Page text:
(139) All of these writers were trying to establish new relationships between the moment-by-moment experience of reading a text and our perception of the text's organizing and controlling structures.

(140) Readers have long recognized Sterne's Tristam Shandy as an assault on the form of the novel and its conventions of narration.
(141) It has long been pointed out the Tristam Shandy seems to anticipate the work of 20th century writers who have brought the novel to its end. We can now add that Tristam Shandy anticipates electronic writing in important ways.

(142-143) If in all modern fiction there is a tension between the linear experience of reading and the structure of allusion and reference, critics have recognized that this tension is particularly strong in the later works of James Joyce.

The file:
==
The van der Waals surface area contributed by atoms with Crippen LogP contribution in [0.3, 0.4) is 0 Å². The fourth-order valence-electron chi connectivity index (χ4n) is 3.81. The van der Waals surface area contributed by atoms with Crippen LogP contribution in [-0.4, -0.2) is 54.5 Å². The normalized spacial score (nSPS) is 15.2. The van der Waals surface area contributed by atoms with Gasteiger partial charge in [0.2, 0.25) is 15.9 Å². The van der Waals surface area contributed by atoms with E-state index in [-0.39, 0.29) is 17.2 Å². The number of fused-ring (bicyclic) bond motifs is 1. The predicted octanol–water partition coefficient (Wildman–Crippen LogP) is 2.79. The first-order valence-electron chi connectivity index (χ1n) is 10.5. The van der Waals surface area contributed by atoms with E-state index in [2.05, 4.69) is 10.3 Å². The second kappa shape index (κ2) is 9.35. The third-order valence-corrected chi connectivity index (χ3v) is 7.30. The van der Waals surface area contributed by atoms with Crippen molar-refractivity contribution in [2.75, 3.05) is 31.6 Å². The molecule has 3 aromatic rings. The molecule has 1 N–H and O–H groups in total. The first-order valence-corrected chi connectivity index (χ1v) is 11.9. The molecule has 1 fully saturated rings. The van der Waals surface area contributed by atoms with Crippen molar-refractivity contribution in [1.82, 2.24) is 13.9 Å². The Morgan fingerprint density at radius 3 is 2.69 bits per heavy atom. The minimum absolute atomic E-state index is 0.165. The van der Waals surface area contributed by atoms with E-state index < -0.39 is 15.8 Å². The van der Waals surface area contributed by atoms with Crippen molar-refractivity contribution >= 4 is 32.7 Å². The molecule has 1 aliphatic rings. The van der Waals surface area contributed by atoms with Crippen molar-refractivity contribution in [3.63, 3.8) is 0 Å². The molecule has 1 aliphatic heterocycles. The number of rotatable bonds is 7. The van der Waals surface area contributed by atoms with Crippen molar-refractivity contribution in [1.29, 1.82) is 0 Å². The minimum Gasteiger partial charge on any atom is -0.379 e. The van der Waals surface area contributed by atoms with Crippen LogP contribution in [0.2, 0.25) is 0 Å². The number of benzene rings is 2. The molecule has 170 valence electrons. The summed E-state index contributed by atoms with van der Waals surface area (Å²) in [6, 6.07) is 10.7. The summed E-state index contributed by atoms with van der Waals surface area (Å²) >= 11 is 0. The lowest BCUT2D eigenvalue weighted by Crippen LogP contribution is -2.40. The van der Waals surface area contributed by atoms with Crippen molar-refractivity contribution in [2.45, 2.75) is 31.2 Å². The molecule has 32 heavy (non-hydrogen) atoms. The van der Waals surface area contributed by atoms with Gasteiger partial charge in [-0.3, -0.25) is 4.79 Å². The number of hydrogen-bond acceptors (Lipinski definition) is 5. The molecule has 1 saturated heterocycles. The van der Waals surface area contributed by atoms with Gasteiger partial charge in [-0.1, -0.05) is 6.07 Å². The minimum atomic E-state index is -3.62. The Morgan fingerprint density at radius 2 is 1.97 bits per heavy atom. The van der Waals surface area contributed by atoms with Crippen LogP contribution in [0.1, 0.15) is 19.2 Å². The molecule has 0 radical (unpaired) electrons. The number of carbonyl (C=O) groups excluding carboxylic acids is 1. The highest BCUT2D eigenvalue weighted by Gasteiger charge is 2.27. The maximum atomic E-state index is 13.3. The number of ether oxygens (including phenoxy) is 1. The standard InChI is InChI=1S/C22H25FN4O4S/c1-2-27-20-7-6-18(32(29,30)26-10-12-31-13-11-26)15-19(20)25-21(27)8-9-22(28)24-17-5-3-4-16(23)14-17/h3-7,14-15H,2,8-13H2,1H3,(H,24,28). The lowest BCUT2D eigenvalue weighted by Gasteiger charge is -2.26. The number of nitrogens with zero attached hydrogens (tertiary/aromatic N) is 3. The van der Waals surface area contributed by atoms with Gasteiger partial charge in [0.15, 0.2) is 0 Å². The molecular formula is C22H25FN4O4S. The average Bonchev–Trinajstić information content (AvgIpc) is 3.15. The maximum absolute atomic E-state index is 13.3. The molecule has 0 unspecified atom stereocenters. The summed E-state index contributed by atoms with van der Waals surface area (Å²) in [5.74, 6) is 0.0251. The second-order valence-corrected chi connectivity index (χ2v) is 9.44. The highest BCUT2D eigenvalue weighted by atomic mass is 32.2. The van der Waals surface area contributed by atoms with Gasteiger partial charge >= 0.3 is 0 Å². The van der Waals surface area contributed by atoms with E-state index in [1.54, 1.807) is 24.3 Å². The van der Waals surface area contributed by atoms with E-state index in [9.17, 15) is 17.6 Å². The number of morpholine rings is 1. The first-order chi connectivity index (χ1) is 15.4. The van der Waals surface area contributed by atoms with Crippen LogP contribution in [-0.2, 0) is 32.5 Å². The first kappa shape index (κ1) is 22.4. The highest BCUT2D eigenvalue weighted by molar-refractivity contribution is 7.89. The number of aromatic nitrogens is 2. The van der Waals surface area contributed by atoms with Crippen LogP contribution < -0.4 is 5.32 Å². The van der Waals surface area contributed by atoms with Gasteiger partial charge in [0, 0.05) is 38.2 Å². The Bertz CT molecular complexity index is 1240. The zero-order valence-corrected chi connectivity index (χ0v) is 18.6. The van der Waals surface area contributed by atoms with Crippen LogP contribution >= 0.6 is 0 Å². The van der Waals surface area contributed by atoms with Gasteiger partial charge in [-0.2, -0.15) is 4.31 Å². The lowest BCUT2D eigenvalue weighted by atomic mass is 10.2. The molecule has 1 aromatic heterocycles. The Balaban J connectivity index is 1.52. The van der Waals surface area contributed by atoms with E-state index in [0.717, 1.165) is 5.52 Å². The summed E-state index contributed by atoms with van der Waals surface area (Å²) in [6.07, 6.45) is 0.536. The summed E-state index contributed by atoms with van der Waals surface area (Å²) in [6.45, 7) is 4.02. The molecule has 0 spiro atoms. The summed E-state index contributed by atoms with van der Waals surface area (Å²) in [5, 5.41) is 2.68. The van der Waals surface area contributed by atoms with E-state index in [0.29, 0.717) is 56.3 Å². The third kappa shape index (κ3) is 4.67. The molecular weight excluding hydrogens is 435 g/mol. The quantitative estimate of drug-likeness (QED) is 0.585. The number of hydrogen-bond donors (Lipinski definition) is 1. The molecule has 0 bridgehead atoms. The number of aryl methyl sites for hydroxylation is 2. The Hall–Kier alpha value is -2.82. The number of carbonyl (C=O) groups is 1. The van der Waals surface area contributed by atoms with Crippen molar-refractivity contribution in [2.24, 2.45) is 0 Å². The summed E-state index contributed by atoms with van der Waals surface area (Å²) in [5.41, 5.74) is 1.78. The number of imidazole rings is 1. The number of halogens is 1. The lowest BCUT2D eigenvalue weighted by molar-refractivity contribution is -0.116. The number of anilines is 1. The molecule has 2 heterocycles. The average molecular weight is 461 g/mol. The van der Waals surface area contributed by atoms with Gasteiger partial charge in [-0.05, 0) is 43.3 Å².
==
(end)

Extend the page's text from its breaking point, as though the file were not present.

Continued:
(143) What the reader finds is a self-referential text. Even without the work of disentangling the genesis, the reader must still move back and forth through the book in order to appreciate the complex relationships of its parts. Ulysses is not a book that can be understood by reading straight through or by listening to a sensitive reading.
(144) Kenner is saying that Joyce's writing is topographic and that topographic writing requires a technology that permits the reader to move freely through the text. . . . However, the interchangeable parts of print technology are merely letters, and they are interchangeable only during the production of the text, not during its reading. In print, production is separate from reading. . . . The reader is bound to miss many of the references that Joyed worked into the fabric of his text. Furthermore, there was no convenient way in a printed edition for Joyce to represent to his reader the generic development of his text, which Gordon discovered by insightful scholarship.